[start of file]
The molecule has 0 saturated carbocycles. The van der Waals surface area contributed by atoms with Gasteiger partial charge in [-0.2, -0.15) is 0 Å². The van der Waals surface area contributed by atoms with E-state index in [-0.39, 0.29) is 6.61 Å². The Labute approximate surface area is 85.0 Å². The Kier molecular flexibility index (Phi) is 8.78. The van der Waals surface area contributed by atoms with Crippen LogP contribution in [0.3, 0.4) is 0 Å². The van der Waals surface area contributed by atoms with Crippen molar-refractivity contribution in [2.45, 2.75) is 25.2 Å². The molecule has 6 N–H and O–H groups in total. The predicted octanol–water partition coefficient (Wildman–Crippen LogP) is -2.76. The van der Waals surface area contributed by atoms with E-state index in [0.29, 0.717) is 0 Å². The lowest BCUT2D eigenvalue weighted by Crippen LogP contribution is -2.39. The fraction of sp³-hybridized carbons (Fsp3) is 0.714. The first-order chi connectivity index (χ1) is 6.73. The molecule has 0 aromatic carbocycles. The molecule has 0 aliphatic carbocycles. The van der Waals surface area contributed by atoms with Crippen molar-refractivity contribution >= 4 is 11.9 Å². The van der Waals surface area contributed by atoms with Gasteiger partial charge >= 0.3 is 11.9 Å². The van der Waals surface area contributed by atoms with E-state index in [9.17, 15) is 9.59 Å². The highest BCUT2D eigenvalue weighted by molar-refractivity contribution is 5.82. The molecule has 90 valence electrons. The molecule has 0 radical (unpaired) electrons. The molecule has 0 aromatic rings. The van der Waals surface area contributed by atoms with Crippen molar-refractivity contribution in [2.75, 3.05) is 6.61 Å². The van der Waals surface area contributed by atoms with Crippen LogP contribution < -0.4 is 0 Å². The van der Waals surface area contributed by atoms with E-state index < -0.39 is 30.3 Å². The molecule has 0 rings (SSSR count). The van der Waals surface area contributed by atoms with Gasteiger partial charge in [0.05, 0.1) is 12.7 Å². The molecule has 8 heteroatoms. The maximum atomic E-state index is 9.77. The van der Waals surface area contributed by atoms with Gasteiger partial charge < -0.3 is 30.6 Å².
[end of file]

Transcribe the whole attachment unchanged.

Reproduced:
The molecule has 0 saturated carbocycles. The van der Waals surface area contributed by atoms with Gasteiger partial charge in [-0.2, -0.15) is 0 Å². The van der Waals surface area contributed by atoms with E-state index in [-0.39, 0.29) is 6.61 Å². The Labute approximate surface area is 85.0 Å². The Kier molecular flexibility index (Phi) is 8.78. The van der Waals surface area contributed by atoms with Crippen LogP contribution in [0.3, 0.4) is 0 Å². The van der Waals surface area contributed by atoms with Crippen molar-refractivity contribution in [2.45, 2.75) is 25.2 Å². The molecule has 6 N–H and O–H groups in total. The predicted octanol–water partition coefficient (Wildman–Crippen LogP) is -2.76. The van der Waals surface area contributed by atoms with E-state index in [0.29, 0.717) is 0 Å². The lowest BCUT2D eigenvalue weighted by Crippen LogP contribution is -2.39. The fraction of sp³-hybridized carbons (Fsp3) is 0.714. The first-order chi connectivity index (χ1) is 6.73. The molecule has 0 aromatic carbocycles. The molecule has 0 aliphatic carbocycles. The van der Waals surface area contributed by atoms with Crippen molar-refractivity contribution >= 4 is 11.9 Å². The van der Waals surface area contributed by atoms with Gasteiger partial charge >= 0.3 is 11.9 Å². The van der Waals surface area contributed by atoms with E-state index in [9.17, 15) is 9.59 Å². The highest BCUT2D eigenvalue weighted by molar-refractivity contribution is 5.82. The molecule has 90 valence electrons. The molecule has 0 radical (unpaired) electrons. The molecule has 0 aromatic rings. The van der Waals surface area contributed by atoms with Crippen molar-refractivity contribution in [2.75, 3.05) is 6.61 Å². The van der Waals surface area contributed by atoms with Crippen LogP contribution < -0.4 is 0 Å². The van der Waals surface area contributed by atoms with E-state index < -0.39 is 30.3 Å². The molecule has 0 rings (SSSR count). The van der Waals surface area contributed by atoms with Gasteiger partial charge in [0.05, 0.1) is 12.7 Å². The molecule has 8 heteroatoms. The maximum atomic E-state index is 9.77. The van der Waals surface area contributed by atoms with Gasteiger partial charge < -0.3 is 30.6 Å².